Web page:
“I’m sure it will happen,” said Robin Shattock, an infectious disease expert at Imperial College London. “The difficulty is to know what it actually will achieve and whether it will make anything quicker.”

Various forms of human challenge studies have been used for centuries, but proper practices and guidance for ethics and safety were only adopted about 50 years ago. The approach was key to vaccine development for diseases such as cholera, malaria and typhoid.

No deaths have been recorded from challenge trials in recent decades, research shows, and studies have been performed safely in tens of thousands of consenting volunteers. Unlike Covid-19, however, many of the diseases targeted by these trials had well established treatments.

Challenge studies could play an important role as scientists look to build on the first generation of Covid inoculations, according to Northwestern’s Shah. They might offer a way to compare efficacy, allowing the best prospects to advance in larger studies, and tackle questions such as the persistence of vaccine-induced immunity.

National support

UK support, along with therapies such as Gilead Sciences’ remdesivir for patients who get sick, would provide a boost for the campaign. Eli Lilly & Co and Regeneron Pharmaceuticals last week asked US regulators for emergency-use authorisations for their antibody treatments, and many other companies are advancing with potential weapons as well.

“If the UK can be involved in human challenge trials, we’ll be leading in this area of science,” said Jennifer Wright, a 29-year-old volunteer who is pursuing her PhD in physics at the University of Glasgow. “It should be the countries with the most money who lead these kinds of efforts, because we are the ones who presumably won’t suffer as much.”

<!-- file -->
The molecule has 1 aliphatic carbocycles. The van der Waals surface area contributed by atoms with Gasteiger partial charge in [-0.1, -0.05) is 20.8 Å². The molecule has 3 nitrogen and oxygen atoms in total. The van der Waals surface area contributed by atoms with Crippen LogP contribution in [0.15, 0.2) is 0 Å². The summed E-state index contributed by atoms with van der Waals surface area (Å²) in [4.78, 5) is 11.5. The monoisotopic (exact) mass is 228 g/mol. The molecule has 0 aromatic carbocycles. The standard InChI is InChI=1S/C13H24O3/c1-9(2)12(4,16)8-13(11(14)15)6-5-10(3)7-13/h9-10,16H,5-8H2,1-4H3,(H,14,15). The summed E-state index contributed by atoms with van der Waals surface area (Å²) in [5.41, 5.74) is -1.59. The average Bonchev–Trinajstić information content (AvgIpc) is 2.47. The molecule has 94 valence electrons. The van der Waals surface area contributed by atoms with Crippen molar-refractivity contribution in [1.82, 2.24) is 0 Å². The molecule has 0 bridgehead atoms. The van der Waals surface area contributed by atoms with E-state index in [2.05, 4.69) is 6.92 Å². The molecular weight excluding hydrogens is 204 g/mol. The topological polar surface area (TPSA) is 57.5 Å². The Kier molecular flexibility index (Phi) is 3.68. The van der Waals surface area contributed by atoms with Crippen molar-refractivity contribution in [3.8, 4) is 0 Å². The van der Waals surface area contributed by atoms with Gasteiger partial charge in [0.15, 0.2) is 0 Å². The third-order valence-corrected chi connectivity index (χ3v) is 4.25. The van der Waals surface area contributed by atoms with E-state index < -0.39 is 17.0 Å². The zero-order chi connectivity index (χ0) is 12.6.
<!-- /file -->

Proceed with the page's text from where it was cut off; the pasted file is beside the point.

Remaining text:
The issue is heating up as the virus advances and governments push for a way out of worsening economic damage to travel, tourism, retail and many other industries. The risks would be minimised by selecting younger people who do not have underlying health conditions, and keeping volunteers under constant observation, according to proponents.

“There’s clear evidence across the world it’s young people who are least susceptible to severe disease,” said Adrian Hill, director of Oxford’s Jenner Institute. “Everyone would agree that it would be nice to have something more than remdesivir, but it’s not even clear if you would need remdesivir.”

Such studies in the US would not replace large final-stage trials, according to the National Institute of Allergy and Infectious Diseases. Data from conventional trials will be available towards the end of 2020 and will be used to assess future challenge studies “should they be needed and deemed safe and ethical to employ”. the agency said.

Any UK plan would still need to overcome hurdles including approval from regulators and an independent ethics committee.

“Given the state we are in with respect to the epidemic and the urgent need for multiple efficacious vaccines, I think there remains a compelling case for proceeding,” said Peter Smith, an epidemiologist at the London School of Hygiene & Tropical Medicine.

The main question is whether the studies would make a big difference, said Northwestern’s Shah. “I just don’t know yet whether there’s a solid rationale for moving forward.”